Greek riot police fire teargas at refugees campaigning to leave Lesbos


Greek riot police fired teargas at protesting refugees clamouring to leave Lesbos as the situation on the island became more explosive days after devastating fires forced thousands to flee its notorious migrant camp.

Tensions mounted as asylum seekers, desperate to make their way to other parts of Europe, watched authorities, including the Greek army, rush to replace the now gutted facility of Moria with a new holding centre.

A woman cleans her eyes with water after police threw tear gas during clashes near the city Mytilene on the Greek island of Lesbos on 12 September.
A woman cleans her eyes with water after police threw tear gas during clashes near the city Mytilene on the Greek island of Lesbos on 12 September. Photograph: Angelos Tzortzinis/AFP/Getty Images

“Freedom, freedom,” demonstrators chanted under the watchful eye of riot police deployed to the Aegean isle from Athens. “We don’t need new camp … we want freedom,” proclaimed some of the crude handwritten placards held aloft by protesters on Saturday.

Witnesses reported teargas being fired after younger migrants began lobbing rocks at the police units.

A series of overnight blazes starting on Tuesday razed Moria, Europe’s largest refugee camp, decanting close to 13,000 men, women and children into the surrounding countryside. With the exception of 406 lone migrant children who have been flown to the Greek mainland, the former residents have been left to fend for themselves, many making makeshift shelters out of tarps and bamboo reeds along the side of a main road leading to Mytilene, the island’s port capital. Others have camped in fields, olive groves, churches and even cemeteries.

Frustration, the insistence of Greek officials that transferal is out of the question and a growing realisation that any prospect of leaving is diminishing fast have helped create an increasingly toxic atmosphere.

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The destruction of containers housing the asylum service in Moria has further fuelled a prevailing sense of desperation among refugees.

“The thought that they may be here for even longer now, the sight of the replacement camp and being stranded without proper shelter for days has, for many, become the tipping point,” said one aid worker requesting anonymity because she was not authorised to speak.

Earlier, Greece’s Alternate Migration Minister, Giorgos Koumoutsakos, told SKAI TV Lesbos was facing a public health emergency, “a triple challenge” that also involves “public order and national security”.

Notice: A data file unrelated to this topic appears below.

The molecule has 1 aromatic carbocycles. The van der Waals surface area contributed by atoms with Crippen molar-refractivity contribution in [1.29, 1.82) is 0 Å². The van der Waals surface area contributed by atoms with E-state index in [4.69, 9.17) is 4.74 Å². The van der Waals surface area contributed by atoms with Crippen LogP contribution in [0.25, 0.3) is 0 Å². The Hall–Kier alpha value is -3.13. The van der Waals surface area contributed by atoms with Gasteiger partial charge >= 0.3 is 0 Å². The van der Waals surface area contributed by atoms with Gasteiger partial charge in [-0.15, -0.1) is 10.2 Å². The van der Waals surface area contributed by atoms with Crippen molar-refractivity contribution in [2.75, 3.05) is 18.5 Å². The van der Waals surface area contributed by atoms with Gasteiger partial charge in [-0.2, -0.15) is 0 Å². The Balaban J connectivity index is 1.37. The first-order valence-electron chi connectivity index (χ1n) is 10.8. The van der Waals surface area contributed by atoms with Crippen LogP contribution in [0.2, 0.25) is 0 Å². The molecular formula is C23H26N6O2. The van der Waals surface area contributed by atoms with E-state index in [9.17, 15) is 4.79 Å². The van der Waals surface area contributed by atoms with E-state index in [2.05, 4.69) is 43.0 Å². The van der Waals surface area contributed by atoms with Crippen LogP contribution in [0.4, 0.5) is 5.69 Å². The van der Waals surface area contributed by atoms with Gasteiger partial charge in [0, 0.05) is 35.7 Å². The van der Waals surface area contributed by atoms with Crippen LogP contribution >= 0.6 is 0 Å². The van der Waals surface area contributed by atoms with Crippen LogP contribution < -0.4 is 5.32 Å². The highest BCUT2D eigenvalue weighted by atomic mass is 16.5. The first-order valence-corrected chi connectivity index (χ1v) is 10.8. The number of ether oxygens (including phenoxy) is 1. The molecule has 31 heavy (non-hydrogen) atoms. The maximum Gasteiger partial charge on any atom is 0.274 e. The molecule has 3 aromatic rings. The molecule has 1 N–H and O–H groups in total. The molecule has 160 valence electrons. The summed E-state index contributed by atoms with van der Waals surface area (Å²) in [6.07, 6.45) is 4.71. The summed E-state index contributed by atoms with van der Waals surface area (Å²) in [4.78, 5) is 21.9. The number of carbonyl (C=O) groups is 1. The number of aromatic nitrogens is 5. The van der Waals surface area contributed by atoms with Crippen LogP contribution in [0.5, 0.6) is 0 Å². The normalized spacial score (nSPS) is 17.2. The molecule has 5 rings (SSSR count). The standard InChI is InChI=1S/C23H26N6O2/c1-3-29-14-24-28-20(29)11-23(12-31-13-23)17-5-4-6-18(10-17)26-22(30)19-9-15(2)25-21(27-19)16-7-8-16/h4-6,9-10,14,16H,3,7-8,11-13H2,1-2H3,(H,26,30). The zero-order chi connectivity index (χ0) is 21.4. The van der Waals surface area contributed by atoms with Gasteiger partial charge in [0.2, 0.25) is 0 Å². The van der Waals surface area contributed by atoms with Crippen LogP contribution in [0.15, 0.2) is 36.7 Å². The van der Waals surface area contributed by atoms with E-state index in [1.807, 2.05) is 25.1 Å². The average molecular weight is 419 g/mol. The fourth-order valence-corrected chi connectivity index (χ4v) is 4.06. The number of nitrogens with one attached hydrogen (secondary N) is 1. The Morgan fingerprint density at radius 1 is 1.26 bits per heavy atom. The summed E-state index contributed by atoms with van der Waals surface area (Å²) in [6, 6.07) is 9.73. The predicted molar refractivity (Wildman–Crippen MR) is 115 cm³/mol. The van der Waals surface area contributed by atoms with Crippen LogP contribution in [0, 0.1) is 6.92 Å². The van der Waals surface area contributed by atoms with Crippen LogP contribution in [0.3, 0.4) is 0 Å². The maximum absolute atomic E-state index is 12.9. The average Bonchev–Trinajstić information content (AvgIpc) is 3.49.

Asylum seekers protest against the new camp at Kara Tepe on Lesbos island, Greece on 12 September.
Asylum seekers protest against the new camp at Kara Tepe on Lesbos island, Greece on 12 September. Photograph: Orestis Panagiotou/EPA

He expressed “certainty” that the blazes, which erupted in quick succession and appeared to be coordinated, were the result of arson although as yet no one has been arrested and no concrete evidence offered. Suggestions that rightwing vigilantes may be behind the infernos have also been made.

The fires broke out within hours of authorities announcing further lockdown measures in the facility after health officials said they had detected dozens of coronavirus cases in Moria. None of those diagnosed with the virus have yet been found, according to Greek officials.

On Saturday a woman and her 20-month-old baby were flown to Athens where they will be hospitalised after testing positive for the virus. They were not among the original group, most of whom were described as asymptomatic carriers of Covid-19.

With fears of infection rates increasing, some 200,000 Covid-19 rapid tests were flown into Lesbos on a specially chartered plane on Friday.

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“There are now real fears among our island’s residents of the virus spreading,” local journalist Yannis Sinanis told the Guardian.

Officials were working around-the-clock to erect the new settlement, a collection of 500 tents with the capacity to accommodate six people each. Other asylum seekers are expected to be accommodated in a ferryboat and naval ships.

The Greek migration minister Notis Mitarachis, coordinating relief efforts on the island, said every refugee would be tested before entering the temporary site. “We believe that within the day we will start taking people in,” he told reporters in televised comments streamlined by the ministry in Athens. “Already the first families are settled here. Food, water, medical supplies, shelter, safety are the priorities of the day.”

Greece, like Lesbos, may be on the frontline of migratory flows from war-torn countries in Asia, the Middle East and Africa but the refugee problem was an issue that affected the entire continent he said, thanking EU countries for weighing in with aid in the wake of the fires.

“We expect from all our European partners to contribute to an issue that is not Greek,” Mitarachis added. “It is European.”



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